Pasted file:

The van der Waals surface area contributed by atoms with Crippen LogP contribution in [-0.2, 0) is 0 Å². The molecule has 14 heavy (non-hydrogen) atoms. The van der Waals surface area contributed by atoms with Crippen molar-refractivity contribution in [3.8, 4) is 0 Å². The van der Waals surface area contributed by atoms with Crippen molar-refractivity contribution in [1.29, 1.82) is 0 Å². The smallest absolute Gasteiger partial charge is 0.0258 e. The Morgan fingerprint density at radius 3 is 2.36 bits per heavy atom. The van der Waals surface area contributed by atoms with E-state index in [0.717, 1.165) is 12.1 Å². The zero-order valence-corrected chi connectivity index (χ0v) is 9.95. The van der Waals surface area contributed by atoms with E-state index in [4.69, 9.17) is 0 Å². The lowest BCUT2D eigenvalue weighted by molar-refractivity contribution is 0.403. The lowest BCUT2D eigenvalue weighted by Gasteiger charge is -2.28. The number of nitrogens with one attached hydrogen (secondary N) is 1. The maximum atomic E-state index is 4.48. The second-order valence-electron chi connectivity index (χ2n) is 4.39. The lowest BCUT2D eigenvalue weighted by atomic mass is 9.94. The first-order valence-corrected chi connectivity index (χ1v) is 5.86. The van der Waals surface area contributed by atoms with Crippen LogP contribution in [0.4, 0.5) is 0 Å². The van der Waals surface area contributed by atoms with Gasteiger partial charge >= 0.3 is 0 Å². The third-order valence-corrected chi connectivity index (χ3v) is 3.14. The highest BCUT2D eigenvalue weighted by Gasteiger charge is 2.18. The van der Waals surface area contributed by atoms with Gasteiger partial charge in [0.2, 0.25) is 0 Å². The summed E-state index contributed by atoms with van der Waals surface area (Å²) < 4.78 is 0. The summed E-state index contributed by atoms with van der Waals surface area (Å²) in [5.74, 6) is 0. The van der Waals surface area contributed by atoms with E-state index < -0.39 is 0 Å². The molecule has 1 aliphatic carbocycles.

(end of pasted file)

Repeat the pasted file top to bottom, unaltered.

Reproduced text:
The van der Waals surface area contributed by atoms with Crippen LogP contribution in [-0.2, 0) is 0 Å². The molecule has 14 heavy (non-hydrogen) atoms. The van der Waals surface area contributed by atoms with Crippen molar-refractivity contribution in [3.8, 4) is 0 Å². The van der Waals surface area contributed by atoms with Crippen molar-refractivity contribution in [1.29, 1.82) is 0 Å². The smallest absolute Gasteiger partial charge is 0.0258 e. The Morgan fingerprint density at radius 3 is 2.36 bits per heavy atom. The van der Waals surface area contributed by atoms with E-state index in [0.717, 1.165) is 12.1 Å². The zero-order valence-corrected chi connectivity index (χ0v) is 9.95. The van der Waals surface area contributed by atoms with E-state index in [4.69, 9.17) is 0 Å². The lowest BCUT2D eigenvalue weighted by molar-refractivity contribution is 0.403. The lowest BCUT2D eigenvalue weighted by Gasteiger charge is -2.28. The number of nitrogens with one attached hydrogen (secondary N) is 1. The maximum atomic E-state index is 4.48. The second-order valence-electron chi connectivity index (χ2n) is 4.39. The lowest BCUT2D eigenvalue weighted by atomic mass is 9.94. The first-order valence-corrected chi connectivity index (χ1v) is 5.86. The van der Waals surface area contributed by atoms with Crippen LogP contribution in [0.4, 0.5) is 0 Å². The van der Waals surface area contributed by atoms with Gasteiger partial charge >= 0.3 is 0 Å². The third-order valence-corrected chi connectivity index (χ3v) is 3.14. The highest BCUT2D eigenvalue weighted by Gasteiger charge is 2.18. The van der Waals surface area contributed by atoms with Gasteiger partial charge in [0.2, 0.25) is 0 Å². The summed E-state index contributed by atoms with van der Waals surface area (Å²) < 4.78 is 0. The summed E-state index contributed by atoms with van der Waals surface area (Å²) in [5.74, 6) is 0. The van der Waals surface area contributed by atoms with E-state index < -0.39 is 0 Å². The molecule has 1 aliphatic carbocycles.